This dissertation (written for the MMath degree at Oxford)
looks at various problems of the form 'in how many ways can an
integer be written as a sum of a given number of positive *n*th
powers'. About the only proven result in this field is that there
exist integers writable in arbitrarily many ways as a sum of two
positive cubes; I give this result with a proof due to Hardy, and
also the results of a large number of searches.

In summary:

- The smallest number writable in five ways as a sum of two
positive cubes is 48988659276962496 = 231518
^{3}+ 331954^{3}= 221424^{3}+ 336588^{3}= 205292^{3}+ 342952^{3}= 107839^{3}+ 362753^{3}= 38787^{3}+ 365757^{3}. This number has I believe now been discovered three times independently, by me in December 1998, by D J Bernstein in 1996, and by David W Wilson in November 1997. After I submitted the dissertation, John Cremona discovered using Ian Connell's apecs package that the associated elliptic curve x^{3}+y^{3}=48988659276962496 in fact has rank 7, which I believe is as high as is known for curves of that form. - 635318657 = 158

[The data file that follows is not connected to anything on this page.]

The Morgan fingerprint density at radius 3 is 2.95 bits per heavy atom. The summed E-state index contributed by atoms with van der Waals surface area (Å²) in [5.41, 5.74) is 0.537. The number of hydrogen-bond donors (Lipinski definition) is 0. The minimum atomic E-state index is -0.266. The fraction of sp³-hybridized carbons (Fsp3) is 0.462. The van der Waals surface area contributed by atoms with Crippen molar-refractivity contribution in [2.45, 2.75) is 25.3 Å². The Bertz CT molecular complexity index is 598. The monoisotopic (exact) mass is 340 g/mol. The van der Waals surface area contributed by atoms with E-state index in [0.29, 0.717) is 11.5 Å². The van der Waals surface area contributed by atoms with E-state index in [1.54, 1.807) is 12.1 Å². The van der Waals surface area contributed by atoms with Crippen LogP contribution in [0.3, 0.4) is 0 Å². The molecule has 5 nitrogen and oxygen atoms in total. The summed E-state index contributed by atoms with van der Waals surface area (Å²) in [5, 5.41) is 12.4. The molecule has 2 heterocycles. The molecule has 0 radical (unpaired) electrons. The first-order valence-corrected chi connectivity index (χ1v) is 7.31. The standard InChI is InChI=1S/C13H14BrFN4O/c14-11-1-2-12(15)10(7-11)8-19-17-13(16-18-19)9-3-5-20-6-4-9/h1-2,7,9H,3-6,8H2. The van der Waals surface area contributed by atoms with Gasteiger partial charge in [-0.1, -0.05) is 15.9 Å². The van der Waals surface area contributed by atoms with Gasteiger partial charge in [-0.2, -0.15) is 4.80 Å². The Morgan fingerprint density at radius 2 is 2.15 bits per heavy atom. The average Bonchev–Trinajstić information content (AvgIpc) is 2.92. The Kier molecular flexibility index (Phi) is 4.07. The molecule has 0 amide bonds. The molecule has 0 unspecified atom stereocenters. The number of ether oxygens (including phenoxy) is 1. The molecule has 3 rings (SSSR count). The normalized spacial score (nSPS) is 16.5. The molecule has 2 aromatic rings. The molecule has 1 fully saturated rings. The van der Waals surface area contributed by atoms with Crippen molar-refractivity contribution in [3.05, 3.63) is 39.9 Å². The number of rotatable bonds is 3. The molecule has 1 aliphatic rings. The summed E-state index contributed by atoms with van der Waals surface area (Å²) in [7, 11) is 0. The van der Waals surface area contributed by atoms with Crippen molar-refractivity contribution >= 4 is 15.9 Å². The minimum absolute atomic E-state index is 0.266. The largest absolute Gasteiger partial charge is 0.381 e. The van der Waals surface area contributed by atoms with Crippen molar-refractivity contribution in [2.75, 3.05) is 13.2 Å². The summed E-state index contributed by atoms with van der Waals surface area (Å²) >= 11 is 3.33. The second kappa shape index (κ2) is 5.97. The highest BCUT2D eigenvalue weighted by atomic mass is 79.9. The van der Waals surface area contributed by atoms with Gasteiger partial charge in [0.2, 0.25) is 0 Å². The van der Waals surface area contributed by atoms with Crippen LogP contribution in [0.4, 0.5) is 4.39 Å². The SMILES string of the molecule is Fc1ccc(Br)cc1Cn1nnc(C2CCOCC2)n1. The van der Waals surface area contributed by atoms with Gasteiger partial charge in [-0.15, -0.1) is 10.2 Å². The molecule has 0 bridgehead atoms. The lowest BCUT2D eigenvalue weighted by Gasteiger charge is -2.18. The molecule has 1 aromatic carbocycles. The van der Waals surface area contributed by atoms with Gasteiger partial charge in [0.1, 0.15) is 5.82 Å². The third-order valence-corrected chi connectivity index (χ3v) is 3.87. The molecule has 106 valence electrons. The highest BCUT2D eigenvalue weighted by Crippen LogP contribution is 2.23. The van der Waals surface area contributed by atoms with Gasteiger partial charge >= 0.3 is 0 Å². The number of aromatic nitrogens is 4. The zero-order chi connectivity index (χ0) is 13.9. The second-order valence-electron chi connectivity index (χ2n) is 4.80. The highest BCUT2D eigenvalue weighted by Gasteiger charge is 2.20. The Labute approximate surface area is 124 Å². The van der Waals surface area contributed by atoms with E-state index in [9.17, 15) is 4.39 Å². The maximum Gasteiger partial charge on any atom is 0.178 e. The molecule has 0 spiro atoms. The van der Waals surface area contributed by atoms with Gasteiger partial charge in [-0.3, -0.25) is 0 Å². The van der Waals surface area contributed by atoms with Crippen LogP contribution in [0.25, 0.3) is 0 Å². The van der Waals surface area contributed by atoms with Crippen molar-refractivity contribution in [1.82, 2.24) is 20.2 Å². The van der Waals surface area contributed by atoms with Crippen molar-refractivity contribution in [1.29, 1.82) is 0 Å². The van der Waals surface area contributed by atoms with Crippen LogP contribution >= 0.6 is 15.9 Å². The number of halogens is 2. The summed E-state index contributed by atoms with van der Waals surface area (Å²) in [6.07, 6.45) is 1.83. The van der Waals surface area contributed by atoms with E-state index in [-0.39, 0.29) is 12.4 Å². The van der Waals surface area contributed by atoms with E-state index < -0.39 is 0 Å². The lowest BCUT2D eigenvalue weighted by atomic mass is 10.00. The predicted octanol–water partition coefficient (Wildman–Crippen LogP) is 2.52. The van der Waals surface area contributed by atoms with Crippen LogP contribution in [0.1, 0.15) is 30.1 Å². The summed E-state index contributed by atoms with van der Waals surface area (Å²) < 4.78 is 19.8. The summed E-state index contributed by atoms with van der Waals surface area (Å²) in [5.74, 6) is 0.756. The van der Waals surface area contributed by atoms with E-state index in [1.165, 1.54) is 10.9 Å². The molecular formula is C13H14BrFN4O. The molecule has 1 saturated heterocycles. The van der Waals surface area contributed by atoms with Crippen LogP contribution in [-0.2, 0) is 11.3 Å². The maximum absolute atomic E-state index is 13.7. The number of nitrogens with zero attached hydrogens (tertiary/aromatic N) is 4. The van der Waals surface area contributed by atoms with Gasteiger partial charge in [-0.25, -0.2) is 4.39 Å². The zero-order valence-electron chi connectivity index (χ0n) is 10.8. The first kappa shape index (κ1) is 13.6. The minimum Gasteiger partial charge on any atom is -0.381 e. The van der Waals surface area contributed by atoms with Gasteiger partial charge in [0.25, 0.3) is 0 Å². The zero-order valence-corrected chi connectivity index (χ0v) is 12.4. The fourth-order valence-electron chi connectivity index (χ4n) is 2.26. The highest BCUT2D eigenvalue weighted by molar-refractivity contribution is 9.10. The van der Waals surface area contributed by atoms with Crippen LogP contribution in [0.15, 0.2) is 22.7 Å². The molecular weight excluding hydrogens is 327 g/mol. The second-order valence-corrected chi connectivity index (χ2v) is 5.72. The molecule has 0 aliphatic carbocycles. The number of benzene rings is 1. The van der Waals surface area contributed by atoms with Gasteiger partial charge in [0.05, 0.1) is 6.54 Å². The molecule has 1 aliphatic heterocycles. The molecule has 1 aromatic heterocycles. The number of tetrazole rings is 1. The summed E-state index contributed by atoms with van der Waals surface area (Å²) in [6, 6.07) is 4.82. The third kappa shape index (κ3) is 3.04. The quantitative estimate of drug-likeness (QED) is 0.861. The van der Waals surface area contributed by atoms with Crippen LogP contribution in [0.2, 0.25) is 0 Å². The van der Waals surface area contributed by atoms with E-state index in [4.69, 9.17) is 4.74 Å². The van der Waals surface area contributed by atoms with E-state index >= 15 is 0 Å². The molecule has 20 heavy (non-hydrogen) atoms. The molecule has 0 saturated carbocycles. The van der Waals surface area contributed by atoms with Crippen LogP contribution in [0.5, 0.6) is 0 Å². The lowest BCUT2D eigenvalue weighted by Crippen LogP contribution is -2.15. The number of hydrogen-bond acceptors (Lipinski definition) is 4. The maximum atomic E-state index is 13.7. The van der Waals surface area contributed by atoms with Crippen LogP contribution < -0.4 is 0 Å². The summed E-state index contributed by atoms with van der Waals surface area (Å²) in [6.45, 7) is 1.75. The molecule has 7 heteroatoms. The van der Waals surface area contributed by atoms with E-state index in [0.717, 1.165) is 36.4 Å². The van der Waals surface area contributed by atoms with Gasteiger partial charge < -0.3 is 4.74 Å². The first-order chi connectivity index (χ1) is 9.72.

^{4}+59^{4}= 133^{4}+134^{4}is the smallest number writable in two ways as a sum of two fourth powers (this was known to Euler); my search gives that, if a number writable in three ways exists, it exceeds 2^{80}. - Randy Ekl discovered that a number writable in two ways
as a sum of two fifth powers exceeds 2
^{74}, and one writable in two ways as a sum of two sixth powers exceeds 2^{89} - 15170835645 = 517
^{3}+2468^{3}= 709^{3}+2456^{3}= 1733^{3}+2152^{3}is the smallest number writable in three ways as a sum of cubes of coprime integers; my search shows that, if one exists writable in four ways, it exceeds 2^{60} - The only solution to a
^{5}+b^{5}+c^{5}+d^{5}=e^{5}in positive integers less than 32779 is [27, 84, 110, 133] = 144; Randy Ekl discovered that 14068^{5}+6237^{5}+5027^{5}= 220^{5}+ 14132^{5}, and that's the only solution of that form in positive integers less than 20000. - There are 207 solutions to a
^{6}+b^{6}+c^{6}=d^{6}+e^{6}+f^{6}with (a,b,c)=(d,e,f)=1 and the common sum less than 5717^{6}. - There are 526 solutions to a
^{4}+b^{4}=c^{4}+d^{4}in integers less than 2^{20}; only 218 of these are given by the known parameterisations due to Zajta - There are many solutions to a
^{3}+b^{3}= c^{3}+d^{3}where a, b, c, d are taken as quadratic forms in two variables; if we write [u,v,w] for the form ux^{2}+vxy+wy^{2}, the simplest solution is [3,-5,-5] + [5,5,-3] = [-4,-4,-6] + [6,4,4]

If you're still interested, why not read the dissertation itself?